Horse betting handle totaled $1.1 billion nationwide in August, a 7% decline from the same month last year ($1.19 billion.)
US sports betting in August already surpassed $3.31 billion with less than half of legal markets reporting monthly financial figures to date.
Reasons for horse betting declines
Smaller field sizes and fewer races contribute to bringing down betting dollars. There were nearly 200 fewer races nationwide in August 2023 compared to August 2022.
According to the New York Racing Association (NYRA), horseplayers wagered nearly $800 million on Saratoga races between mid-July and Labor Day. It was a 9% drop from the 2022 meet, which handled $878.2 million.
Horse racing also features a limited wagering menu without prop bets and traditional future wagers, making it a less competitive product than sports betting.
Weather clouds summer racing in New York
There were 410 races this year at Saratoga. The rain forced 65 races off the turf, typically leading to smaller, less competitive fields.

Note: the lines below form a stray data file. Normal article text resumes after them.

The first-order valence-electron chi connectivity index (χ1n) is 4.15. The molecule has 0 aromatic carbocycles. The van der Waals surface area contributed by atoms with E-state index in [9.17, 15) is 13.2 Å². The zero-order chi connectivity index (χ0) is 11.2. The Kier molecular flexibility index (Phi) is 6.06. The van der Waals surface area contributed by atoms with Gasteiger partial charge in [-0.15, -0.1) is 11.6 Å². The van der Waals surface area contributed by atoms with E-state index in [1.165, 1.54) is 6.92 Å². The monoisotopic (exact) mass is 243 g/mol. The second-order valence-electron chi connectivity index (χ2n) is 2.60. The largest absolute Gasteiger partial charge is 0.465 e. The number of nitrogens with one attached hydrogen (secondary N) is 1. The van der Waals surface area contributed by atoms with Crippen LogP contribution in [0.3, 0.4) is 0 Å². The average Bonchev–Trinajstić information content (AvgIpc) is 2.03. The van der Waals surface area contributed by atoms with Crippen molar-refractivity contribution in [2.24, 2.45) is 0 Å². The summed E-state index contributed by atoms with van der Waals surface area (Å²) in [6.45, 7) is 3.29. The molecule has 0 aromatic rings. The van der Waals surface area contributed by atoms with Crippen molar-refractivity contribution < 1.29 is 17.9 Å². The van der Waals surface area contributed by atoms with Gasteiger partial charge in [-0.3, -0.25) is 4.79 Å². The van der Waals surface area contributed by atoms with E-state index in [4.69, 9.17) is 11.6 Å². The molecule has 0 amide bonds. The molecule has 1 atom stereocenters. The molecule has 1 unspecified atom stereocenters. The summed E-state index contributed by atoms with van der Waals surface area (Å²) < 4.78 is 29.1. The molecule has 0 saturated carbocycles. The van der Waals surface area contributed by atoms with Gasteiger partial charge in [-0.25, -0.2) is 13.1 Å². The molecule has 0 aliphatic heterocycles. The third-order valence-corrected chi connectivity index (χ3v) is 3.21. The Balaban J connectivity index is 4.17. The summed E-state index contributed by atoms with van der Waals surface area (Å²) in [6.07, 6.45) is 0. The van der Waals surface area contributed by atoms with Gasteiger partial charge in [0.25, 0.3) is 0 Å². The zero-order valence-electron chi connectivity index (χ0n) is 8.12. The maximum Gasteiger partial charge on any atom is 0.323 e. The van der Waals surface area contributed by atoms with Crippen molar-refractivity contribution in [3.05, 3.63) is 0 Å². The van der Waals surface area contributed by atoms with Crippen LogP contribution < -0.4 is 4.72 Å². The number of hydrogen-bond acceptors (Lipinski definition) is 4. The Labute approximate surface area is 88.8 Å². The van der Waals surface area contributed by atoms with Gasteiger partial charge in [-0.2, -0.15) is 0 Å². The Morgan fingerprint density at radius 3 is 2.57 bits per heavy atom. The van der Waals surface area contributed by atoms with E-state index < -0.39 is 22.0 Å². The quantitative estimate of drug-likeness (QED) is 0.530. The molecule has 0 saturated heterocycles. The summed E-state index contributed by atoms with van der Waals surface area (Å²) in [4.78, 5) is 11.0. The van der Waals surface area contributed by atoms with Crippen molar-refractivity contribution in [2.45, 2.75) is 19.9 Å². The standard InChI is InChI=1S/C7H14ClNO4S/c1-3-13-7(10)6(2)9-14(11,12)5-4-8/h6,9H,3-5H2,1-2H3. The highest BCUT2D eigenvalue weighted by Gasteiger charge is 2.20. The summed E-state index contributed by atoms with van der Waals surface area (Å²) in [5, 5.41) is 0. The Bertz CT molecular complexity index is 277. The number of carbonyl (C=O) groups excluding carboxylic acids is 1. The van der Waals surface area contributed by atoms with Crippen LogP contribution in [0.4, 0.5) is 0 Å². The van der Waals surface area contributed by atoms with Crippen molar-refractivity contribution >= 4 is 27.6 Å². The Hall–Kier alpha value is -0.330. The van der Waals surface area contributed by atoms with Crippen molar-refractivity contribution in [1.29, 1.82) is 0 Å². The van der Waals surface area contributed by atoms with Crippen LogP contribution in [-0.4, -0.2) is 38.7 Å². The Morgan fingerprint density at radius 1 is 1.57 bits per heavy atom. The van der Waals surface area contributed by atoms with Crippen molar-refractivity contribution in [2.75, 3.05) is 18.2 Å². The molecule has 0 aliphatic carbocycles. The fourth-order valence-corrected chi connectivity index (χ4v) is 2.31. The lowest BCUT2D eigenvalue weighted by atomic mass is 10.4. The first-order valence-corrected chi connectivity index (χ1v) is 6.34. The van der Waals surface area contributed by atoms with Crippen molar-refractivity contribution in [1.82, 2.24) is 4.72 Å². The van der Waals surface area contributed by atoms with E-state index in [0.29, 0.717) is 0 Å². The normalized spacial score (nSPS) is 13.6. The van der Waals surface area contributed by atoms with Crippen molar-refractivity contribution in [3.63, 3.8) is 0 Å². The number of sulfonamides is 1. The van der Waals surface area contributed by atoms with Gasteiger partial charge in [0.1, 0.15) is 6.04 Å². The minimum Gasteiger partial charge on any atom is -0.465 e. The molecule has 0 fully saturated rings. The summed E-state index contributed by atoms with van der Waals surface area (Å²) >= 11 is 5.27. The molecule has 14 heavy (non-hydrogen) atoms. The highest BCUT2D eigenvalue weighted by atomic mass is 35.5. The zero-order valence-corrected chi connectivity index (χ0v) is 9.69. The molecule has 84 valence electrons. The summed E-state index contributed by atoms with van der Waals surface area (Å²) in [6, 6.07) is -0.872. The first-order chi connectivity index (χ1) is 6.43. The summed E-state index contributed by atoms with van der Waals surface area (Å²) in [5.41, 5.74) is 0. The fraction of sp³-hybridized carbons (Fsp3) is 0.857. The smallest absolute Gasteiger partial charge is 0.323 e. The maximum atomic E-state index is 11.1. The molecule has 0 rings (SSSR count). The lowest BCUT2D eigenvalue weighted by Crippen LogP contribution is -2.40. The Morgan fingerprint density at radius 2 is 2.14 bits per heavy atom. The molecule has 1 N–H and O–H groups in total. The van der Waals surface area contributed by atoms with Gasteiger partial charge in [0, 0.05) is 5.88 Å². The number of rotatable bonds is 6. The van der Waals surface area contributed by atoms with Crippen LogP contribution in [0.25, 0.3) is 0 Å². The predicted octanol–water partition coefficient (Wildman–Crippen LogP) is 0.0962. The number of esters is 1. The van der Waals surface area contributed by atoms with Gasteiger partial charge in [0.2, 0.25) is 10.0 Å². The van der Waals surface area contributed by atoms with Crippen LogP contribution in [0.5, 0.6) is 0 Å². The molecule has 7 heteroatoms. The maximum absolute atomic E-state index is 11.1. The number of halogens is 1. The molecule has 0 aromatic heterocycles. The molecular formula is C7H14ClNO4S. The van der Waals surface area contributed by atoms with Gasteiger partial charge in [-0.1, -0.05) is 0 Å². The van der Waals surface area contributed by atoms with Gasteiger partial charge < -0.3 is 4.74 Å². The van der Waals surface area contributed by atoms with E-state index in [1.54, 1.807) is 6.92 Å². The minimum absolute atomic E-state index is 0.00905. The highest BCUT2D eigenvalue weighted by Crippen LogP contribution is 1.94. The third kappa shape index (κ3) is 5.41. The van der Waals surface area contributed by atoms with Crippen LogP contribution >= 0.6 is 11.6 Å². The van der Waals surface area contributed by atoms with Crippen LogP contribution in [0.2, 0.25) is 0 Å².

On Aug. 4, NYRA canceled four races because of heavy rain.
Equine deaths plague horse betting
Public perception of horse racing matters, too. According to New York State Gaming Commission records, 16 horses died at Saratoga between May and August.
Eight fatalities happened while racing, including two just yards from the finish line during national TV broadcasts on Fox Sports.
The summer equine deaths in New York came after seven horses died at Churchill Downs in the lead-up to the Kentucky Derby.
West Coast horse betting declines
Del Mar, another popular summer racing meet in San Diego, also experienced handle declines this year.
According to figures from the Daily Racing Form, horseplayers bet $391.8 million in 2023, down from $439.7 million a year ago.
Two tracks scheduled to close
Turf Paradise in Phoenix, AZ announced this week it will end live racing and close its off-track betting locations on Oct. 1.
Golden Gate Fields in Northern California is also expected to close its doors next summer.